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Program Goals and Themes

As SUSI participants you will explore the program themes while developing self-confidence, independence, inquiry, and connection to a larger vision of mutual understanding between citizens of the U.S. and diverse people and communities around the world. Each activity will promote active participation; inspire curiosity and dialogue between participants, local citizens, and organizations in our community; and explore leadership and service from a variety of perspectives.

Program Themes

The SUSI Program will be delivered in three themes. Each theme will include both academic and experiential learning.

Program Theme #1: The History and Future of Work in a Changing World

This theme, divided into three units, will encourage students to think differently about the way we work given the ways in which global and local economies are adapting to many different types of change. Each unit will include three or four class sessions as well as site visits, meetings, and service projects related to the themes.

Most classes will be delivered by staff and faculty from the Washington State Labor Education and Research Center, a program of South Seattle College. Additional classes will be delivered by guest speakers and University of Washington faculty from the Foster School of Business.

Unit One: The History of Labor and Labor Movements in the United States

This unit will set the stage for an understanding of current economic and workforce trends in the United States by exploring the historical context of labor and labor movements. Participants will learn about the formation of unions in the U.S., industrial changes and the impact on labor, and the changing power of unions and professional organizations.

Unit Two: The Future of Work: Technology, Innovation, and Entrepreneurship

This unit explores how technological innovations have impacted different sectors of the economy and the ways in which individuals and organizations have adapted to these changes. You will meet with local entrepreneurs to discuss opportunities and challenges presented by technology and innovation, and draw connections between how these themes impact workers in the United States, in your home countries, and around the world.

Unit Three: Adapting to Change in the Local and Global Economy

In this unit, students will learn about how employers and educational institutions are adapting to the changes in their industries brought in by globalization, and how globalization impacts local communities and economies. You will visit high schools and community colleges that are designing and delivering new initiatives to prepare students and workers for new economic trends and demands.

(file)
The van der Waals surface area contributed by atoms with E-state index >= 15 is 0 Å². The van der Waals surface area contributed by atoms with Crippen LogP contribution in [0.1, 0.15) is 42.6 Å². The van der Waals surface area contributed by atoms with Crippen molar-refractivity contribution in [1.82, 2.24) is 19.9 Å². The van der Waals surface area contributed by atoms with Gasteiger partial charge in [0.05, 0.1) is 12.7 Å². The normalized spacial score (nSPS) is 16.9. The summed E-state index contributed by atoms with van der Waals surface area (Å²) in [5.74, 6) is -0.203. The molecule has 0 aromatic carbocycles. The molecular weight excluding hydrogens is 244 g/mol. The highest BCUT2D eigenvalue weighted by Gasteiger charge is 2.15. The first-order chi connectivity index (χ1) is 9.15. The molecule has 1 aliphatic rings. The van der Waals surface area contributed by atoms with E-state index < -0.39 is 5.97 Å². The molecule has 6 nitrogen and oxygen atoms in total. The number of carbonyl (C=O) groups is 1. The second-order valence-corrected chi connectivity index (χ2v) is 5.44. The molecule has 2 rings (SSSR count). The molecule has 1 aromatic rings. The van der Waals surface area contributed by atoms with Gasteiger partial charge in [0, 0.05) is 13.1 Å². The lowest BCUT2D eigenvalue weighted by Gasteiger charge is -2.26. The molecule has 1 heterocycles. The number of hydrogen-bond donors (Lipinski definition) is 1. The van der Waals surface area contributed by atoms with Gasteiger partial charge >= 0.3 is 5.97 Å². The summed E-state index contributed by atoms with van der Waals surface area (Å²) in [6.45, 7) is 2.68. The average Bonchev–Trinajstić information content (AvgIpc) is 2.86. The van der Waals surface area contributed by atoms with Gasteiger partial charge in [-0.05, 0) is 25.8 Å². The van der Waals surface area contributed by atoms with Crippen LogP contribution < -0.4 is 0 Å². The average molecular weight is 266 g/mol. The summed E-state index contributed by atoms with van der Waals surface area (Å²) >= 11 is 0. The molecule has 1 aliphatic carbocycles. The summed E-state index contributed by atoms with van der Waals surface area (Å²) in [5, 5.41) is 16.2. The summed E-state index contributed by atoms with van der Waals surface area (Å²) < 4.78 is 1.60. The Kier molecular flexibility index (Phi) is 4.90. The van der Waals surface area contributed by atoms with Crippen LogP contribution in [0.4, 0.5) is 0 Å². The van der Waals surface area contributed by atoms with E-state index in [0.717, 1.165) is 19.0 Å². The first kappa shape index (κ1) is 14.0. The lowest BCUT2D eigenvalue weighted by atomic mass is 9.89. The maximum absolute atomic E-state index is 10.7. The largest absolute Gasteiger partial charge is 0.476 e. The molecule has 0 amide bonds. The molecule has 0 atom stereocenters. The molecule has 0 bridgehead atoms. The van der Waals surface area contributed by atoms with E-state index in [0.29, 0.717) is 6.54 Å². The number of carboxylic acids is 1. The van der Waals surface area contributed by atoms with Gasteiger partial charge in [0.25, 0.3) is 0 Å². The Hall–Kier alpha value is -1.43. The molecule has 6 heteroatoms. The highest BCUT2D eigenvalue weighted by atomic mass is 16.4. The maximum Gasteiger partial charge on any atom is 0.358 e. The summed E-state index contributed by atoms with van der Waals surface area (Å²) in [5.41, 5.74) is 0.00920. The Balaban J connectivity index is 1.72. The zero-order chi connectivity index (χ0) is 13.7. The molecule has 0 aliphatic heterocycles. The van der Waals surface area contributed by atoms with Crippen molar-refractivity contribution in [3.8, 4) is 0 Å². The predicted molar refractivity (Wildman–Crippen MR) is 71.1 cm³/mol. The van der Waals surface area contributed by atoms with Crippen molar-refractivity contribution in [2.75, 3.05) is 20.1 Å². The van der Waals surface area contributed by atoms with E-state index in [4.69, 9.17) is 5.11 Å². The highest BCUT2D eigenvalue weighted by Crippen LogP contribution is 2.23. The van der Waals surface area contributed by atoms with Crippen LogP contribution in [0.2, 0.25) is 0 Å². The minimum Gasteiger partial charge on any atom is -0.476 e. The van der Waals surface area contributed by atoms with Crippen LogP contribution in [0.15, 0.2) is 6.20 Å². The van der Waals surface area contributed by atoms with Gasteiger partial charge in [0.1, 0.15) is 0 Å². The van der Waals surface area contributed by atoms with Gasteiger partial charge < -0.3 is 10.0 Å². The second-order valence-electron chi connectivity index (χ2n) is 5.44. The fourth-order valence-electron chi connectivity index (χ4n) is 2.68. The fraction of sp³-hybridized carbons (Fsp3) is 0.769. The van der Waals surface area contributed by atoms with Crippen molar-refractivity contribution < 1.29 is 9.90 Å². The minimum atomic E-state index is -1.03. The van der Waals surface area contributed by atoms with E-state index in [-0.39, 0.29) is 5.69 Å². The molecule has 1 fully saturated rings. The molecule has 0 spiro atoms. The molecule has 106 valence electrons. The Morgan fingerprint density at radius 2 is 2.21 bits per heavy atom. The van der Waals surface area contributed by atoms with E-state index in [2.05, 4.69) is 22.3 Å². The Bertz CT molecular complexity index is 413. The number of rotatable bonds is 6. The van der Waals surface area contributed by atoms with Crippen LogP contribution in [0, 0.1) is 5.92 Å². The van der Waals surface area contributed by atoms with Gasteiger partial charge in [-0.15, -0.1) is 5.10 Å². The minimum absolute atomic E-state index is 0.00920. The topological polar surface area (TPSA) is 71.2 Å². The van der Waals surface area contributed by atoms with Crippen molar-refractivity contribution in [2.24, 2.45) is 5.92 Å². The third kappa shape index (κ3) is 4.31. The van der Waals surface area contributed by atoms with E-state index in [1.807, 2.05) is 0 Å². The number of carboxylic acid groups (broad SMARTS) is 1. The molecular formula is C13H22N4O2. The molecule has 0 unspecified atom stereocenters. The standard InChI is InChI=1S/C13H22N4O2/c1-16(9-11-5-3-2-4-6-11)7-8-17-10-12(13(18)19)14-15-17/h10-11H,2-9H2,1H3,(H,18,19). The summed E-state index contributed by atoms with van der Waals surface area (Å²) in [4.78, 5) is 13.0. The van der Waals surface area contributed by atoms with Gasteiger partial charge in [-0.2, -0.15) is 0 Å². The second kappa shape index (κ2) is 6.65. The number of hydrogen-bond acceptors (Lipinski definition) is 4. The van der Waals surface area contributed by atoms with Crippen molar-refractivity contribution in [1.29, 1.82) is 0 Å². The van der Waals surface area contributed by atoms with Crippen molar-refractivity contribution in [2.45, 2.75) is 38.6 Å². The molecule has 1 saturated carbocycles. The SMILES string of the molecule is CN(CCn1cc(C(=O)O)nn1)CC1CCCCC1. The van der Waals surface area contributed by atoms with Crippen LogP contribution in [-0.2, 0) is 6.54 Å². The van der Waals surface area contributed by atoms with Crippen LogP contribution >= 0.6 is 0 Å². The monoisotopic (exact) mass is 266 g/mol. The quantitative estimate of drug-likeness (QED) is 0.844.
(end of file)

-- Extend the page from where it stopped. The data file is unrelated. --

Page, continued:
Program Theme #2: Curriculum & Training Development

Through this theme, each student will design curriculum for a unique training session that they can deliver in your home community that addresses the changing nature of work in your own local context. Trainings can take different forms, such as the creation of a hands-on technical or skill development session; a session on adapting skills to new technological and economic realities; or a visioning session to explore opportunities and challenges presented by economic or technological change in the local context. Participants will incorporate awareness of learning styles, best practices in training development, and experiential and reflection activities into your trainings.

Workshops in this theme will be delivered by FIUTS staff and guest speakers with expertise in curriculum design and instruction.

Program Theme #3: Leadership Identity and Development

The workshops in this theme are adapted from Kouzes and Posner’s Student Leadership Challenge, a framework for youth leadership development that involves five competency areas. Participants will begin this theme by taking an online leadership assessment, The Student Leadership Practices Inventory, and inviting observers from home to share their insight as well. The results of the assessment will provide each participant with a report of their leadership competency areas and help them to identify areas to focus on in their leadership development. 

FIUTS has adapted the Student Leadership Challenge to incorporate interactive activities and assignments that support learning and leadership development. Each of the five “practices” from the Student Leadership Challenge is applied as a hands-on skill, often utilizing materials and resources that explore cultural diversity and difference:

·      Leadership Identity, Values and Leadership Styles (Model the Way)

·      Public Speaking and Storytelling (Inspire a Shared Vision)

·      Creativity and Conflict Resolution (Challenge the Process)

·      Group Management and Team Building (Enable Others to Act)

·      Celebrating Victories and Recognition (Encourage the Heart)

As they progress through the leadership curriculum, participants will reflect on leaders they meet over the course of the program and consider how they engage with others to further their impact.

Program Goals

The goals of the program are for participants to:

1.      Take part in classes and daily activities that teach about program themes through the lens of U.S. culture, history, and society.

2.      Explore concepts of leadership, civil society, diplomacy, respect for diversity, and the value of service.

3.      Gain skills in project development, conflict transformation, and communication. 

4.      Share experiences and form bonds with a network of young leaders from the U.S. and around the world and develop a sense of pride in your own and others' experiences, skills, and potential impact.

5.      Participate as a leader and collaborator in group discussions and activities. 

6. Build skills to develop and implement a training session that will help members of your own community to develop their knowledge and skills.